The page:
Graphs reveal nearly 40% of baby boomers feel anxious and depressed amid the pandemic while more than half of millennials want to talk to a therapist to help them cope with coronavirus
Published here by DailyMail.com
- All generations, including Generation Z, Millennials, Generation X, Baby Boomers and the Silent Generation reported worsening mental health
- More than half of Millennials and Generation Z said their mental health had ‘somewhat’ or ‘significantly’ worsened
- At least 40% of all generations said they be strongly or extremely likely to talk to a mental health professional
- One-third each of Baby Boomers and the Silent Generation said it wasn’t likely at all they would speak to somebody
- The results come on the heels of several polls that showed the coronavirus pandemic taking a toll on the mental health of US adults
- Here’s how to help people impacted by Covid-19
New graphs show how the mental health of every US generation has been affected by the coronavirus pandemic.
Generation Z, Millennials, Generation X, Baby Boomers and the Silent Generation all reported feelings of anxiety and depression, the report from NRC Health found.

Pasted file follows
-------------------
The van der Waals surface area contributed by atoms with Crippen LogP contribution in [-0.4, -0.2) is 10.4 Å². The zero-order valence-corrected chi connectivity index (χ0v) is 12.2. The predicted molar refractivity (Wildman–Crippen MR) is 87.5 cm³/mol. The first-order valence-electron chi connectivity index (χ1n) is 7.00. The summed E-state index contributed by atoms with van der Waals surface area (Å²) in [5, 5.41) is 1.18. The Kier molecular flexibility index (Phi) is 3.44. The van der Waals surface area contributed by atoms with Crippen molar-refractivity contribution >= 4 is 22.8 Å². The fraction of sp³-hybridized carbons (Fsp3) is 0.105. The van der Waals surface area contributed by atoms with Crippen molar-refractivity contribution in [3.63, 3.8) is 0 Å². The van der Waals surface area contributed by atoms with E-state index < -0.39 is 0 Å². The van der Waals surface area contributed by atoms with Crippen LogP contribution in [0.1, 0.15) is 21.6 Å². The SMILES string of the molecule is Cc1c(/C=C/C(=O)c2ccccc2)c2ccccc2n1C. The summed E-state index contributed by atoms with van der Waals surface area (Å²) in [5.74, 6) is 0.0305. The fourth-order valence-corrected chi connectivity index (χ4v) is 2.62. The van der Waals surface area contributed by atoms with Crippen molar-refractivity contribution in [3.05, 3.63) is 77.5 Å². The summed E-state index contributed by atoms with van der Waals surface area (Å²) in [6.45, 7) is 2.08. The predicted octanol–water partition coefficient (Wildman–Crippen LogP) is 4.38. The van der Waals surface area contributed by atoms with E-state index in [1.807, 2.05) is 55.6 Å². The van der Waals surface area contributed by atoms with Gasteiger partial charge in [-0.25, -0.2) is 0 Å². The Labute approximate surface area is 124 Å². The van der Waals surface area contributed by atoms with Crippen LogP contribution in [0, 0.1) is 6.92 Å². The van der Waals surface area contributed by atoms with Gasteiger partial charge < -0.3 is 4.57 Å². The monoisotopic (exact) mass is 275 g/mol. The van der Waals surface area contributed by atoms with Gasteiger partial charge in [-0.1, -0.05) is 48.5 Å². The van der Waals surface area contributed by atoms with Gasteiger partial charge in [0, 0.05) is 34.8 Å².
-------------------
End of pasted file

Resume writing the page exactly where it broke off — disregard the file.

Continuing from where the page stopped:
Declining mental health was most experienced by Millennials and Generation Z, more than half of whom said it had ‘somewhat’ or ‘significantly’ worsened.
The authors say the findings are not surprising and that it’s expected that adults have become anxious about their lives being upended over such a short period of time whether it’s regarding stay-at-home orders, losing their jobs or fears of falling ill.
For the report, titled the NRC Health National Study, the team surveyed 2,000 Americans between April 3 and April 7.
Researchers first asked how the respondents’ mental health, including feelings of anxiety or depression, had changed due to the COVID-19 crisis.
More than 40 percent of all generations said their mental health had ‘somewhat worsened’ during the pandemic.
Nearly half of Generation Z and Millennials reported worsening feelings compared to 40 percent of Generation X, 38 percent of Baby Boomers and 35 percent of the Silent Generations.
However, Generation X had the highest percentage of respondents – one-fifth- who said their mental health had ‘significantly worsened.
Next, respondents were asked how likely they would be to talk to a mental health professional about how the COVID-19 pandemic has impacted their emotions.
On a scale of one (not likely at all) to five (extremely likely), 40 percent said they be strongly or extremely likely to talk to a professional.
More than 50 percent of Generation Z, Millennial and Generation X said they would likely speak to another person.
About one-third each of Baby Boomers and the Silent Generation said it wasn’t likely at all they would speak to somebody.
Experts say this is because both generations grew up in eras during which mental health issues were not discussed, let alone acknowledged.
Despite living in era where the stigma has been significantly reduced, they likely still hold on to the beliefs of the era they were brought up in.